I then had to rethink my ambitions as I had achieved the big one so early on in my career. Things change constantly and different shows come and go so I guess my goals have changed with them along the way. My next show was Merrily We Roll Along at The Donmar Warehouse directed by Michael Grandage, where I rubbed shoulders with Sam Mendes and Stephen Sondheim which I will never forget.There are still plenty of dream roles on my list but after Eponine the next dream role that came along was definitely Elphaba in Wicked which has become one of the most iconic roles in musical theatre.

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Merrily We Roll Along

The roles you’ve been lucky enough to play have been diverse; can you explain how you go about preparing for a role?

The practical side of the preparation is to learn my lines, music and lyrics but I find this needs to come hand in hand with setting the show in rehearsals. It helps to be familiar with the material before I start so I can have a framework to build on but I tend to cement my learning as I’m getting the part into my body physically in the space as well as vocally and mentally.

It is important to research the character and find as much information as possible from the existing material to have a background as a starting point. Relationships to other characters is also important so I can see how my character fits into the story.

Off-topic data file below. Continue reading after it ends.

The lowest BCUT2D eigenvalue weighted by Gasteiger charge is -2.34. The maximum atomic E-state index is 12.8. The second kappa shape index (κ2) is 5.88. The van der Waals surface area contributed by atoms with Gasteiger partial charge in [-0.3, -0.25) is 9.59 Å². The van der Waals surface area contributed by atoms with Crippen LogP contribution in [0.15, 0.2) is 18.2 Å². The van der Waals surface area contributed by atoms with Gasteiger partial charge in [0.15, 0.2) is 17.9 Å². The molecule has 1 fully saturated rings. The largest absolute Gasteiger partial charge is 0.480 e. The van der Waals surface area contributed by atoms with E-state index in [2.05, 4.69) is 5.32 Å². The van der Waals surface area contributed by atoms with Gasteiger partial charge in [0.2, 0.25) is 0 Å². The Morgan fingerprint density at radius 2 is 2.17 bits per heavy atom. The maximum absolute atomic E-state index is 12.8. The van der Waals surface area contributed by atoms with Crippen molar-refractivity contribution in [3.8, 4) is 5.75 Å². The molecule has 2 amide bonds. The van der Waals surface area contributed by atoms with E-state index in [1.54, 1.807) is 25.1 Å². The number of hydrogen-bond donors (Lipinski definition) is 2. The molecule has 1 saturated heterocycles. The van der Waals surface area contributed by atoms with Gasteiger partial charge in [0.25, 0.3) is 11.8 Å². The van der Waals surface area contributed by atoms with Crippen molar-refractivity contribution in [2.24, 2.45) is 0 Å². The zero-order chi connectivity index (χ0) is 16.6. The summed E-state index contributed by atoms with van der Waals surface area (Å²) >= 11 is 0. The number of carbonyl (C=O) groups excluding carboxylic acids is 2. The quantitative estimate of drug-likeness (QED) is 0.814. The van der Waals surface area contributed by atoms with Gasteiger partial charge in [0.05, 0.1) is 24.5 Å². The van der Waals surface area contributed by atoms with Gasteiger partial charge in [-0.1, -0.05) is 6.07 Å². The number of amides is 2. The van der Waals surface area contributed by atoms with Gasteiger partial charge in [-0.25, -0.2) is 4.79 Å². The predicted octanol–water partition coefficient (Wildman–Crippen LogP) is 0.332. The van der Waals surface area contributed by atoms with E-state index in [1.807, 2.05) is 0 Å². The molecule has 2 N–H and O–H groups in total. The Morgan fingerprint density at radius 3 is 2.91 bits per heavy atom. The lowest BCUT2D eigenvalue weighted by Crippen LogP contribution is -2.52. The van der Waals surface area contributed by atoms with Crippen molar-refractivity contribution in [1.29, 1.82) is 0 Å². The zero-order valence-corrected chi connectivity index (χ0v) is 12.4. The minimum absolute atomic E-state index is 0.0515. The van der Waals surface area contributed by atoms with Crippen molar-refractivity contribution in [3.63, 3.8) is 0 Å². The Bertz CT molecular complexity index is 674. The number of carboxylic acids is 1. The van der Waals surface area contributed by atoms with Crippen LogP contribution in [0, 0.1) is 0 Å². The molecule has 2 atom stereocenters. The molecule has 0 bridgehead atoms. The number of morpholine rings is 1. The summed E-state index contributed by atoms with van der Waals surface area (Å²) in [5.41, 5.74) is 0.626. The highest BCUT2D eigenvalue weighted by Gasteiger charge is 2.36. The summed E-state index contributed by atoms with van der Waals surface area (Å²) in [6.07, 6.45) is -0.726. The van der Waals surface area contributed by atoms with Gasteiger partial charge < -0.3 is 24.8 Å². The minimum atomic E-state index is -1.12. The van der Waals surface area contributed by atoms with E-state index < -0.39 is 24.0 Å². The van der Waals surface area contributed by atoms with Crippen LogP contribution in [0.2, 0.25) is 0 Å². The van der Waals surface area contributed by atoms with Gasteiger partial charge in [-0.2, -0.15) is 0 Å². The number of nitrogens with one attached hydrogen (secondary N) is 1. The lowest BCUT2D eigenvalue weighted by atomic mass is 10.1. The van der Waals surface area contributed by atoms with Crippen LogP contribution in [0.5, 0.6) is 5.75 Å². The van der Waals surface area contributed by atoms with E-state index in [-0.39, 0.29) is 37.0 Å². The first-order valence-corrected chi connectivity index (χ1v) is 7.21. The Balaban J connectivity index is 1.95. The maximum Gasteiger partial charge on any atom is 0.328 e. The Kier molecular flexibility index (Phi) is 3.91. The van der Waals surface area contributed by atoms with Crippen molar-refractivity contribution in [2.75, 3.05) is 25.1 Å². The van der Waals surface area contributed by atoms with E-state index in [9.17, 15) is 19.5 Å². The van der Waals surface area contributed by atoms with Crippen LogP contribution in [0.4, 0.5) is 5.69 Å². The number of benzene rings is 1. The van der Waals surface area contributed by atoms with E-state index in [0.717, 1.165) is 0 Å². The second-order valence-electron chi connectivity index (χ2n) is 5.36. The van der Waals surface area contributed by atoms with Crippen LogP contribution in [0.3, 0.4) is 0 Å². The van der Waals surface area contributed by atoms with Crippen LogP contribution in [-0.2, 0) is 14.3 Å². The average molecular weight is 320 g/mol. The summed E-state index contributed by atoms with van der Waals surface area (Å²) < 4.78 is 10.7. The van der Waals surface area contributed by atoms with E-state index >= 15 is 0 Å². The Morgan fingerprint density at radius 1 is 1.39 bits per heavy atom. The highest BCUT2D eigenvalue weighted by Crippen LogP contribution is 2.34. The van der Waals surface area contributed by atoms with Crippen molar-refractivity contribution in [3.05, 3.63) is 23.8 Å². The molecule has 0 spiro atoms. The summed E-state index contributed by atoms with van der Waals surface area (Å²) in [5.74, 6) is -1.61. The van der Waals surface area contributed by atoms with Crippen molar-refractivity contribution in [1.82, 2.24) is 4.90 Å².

With roles that require vocal stamina I try to sing the part into my body as a lot of performing it will become muscle memory and the voice, being a muscle, needs to be trained just like any other muscles in our body. By the same token with a big singing role I also try to rest my voice as much as possible when it is not required so it has time to recover before it’s next workout. Rehearsal periods are tough but necessary to build up stamina and put together all the relevant components.

I also think about what the character looks like physically and sometimes become a bit obsessed by this subconsciously and it can cross over into my everyday life. I was constantly wearing 60’s clothes when I was in Shout, In Mamma Mia I got blonder and blonder and more tanned by the day and wore turquoise obsessively. Thank goodness Wicked didn’t manifest itself in the same way. It might have been a bit hard to explain the green face in Sainsbury’s!

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A glimpse of the turquoise Mamma Mia outfit!

What’s been your favourite role to play so far?

It’s a close call between Elphaba in Wicked and Florence Vassy in Chess.

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As Chess’ Florence Vassy

What’s the moment in your career you’re most proud of?

I think performing the end of Defying Gravity in Wicked the night my Mum and Dad were watching the show and seeing how proud and emotional they were afterwards.